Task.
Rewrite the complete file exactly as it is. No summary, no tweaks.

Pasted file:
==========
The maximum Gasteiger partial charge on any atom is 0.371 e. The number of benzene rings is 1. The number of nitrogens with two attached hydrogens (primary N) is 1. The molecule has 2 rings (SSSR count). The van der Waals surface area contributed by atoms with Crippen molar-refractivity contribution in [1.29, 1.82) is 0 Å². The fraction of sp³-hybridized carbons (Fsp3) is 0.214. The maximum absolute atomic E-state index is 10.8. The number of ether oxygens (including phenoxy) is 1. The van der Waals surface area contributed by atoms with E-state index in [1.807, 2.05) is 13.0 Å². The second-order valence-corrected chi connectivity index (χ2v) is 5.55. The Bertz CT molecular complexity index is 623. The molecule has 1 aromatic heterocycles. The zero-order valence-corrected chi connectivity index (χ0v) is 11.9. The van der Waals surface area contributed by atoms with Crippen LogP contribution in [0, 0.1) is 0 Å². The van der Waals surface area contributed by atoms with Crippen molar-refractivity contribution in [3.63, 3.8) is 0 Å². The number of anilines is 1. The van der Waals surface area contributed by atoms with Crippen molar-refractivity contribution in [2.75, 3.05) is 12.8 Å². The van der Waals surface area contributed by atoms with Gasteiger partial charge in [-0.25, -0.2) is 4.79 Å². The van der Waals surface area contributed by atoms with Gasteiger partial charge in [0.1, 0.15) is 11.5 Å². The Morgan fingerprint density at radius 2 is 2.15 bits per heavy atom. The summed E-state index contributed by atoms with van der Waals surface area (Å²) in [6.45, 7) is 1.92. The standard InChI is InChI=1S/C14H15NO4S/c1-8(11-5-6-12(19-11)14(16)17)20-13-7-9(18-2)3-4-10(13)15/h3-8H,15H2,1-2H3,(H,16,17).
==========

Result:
The maximum Gasteiger partial charge on any atom is 0.371 e. The number of benzene rings is 1. The number of nitrogens with two attached hydrogens (primary N) is 1. The molecule has 2 rings (SSSR count). The van der Waals surface area contributed by atoms with Crippen molar-refractivity contribution in [1.29, 1.82) is 0 Å². The fraction of sp³-hybridized carbons (Fsp3) is 0.214. The maximum absolute atomic E-state index is 10.8. The number of ether oxygens (including phenoxy) is 1. The van der Waals surface area contributed by atoms with E-state index in [1.807, 2.05) is 13.0 Å². The second-order valence-corrected chi connectivity index (χ2v) is 5.55. The Bertz CT molecular complexity index is 623. The molecule has 1 aromatic heterocycles. The zero-order valence-corrected chi connectivity index (χ0v) is 11.9. The van der Waals surface area contributed by atoms with Crippen LogP contribution in [0, 0.1) is 0 Å². The van der Waals surface area contributed by atoms with Crippen molar-refractivity contribution in [3.63, 3.8) is 0 Å². The number of anilines is 1. The van der Waals surface area contributed by atoms with Crippen molar-refractivity contribution in [2.75, 3.05) is 12.8 Å². The van der Waals surface area contributed by atoms with Gasteiger partial charge in [-0.25, -0.2) is 4.79 Å². The van der Waals surface area contributed by atoms with Gasteiger partial charge in [0.1, 0.15) is 11.5 Å². The Morgan fingerprint density at radius 2 is 2.15 bits per heavy atom. The summed E-state index contributed by atoms with van der Waals surface area (Å²) in [6.45, 7) is 1.92. The standard InChI is InChI=1S/C14H15NO4S/c1-8(11-5-6-12(19-11)14(16)17)20-13-7-9(18-2)3-4-10(13)15/h3-8H,15H2,1-2H3,(H,16,17).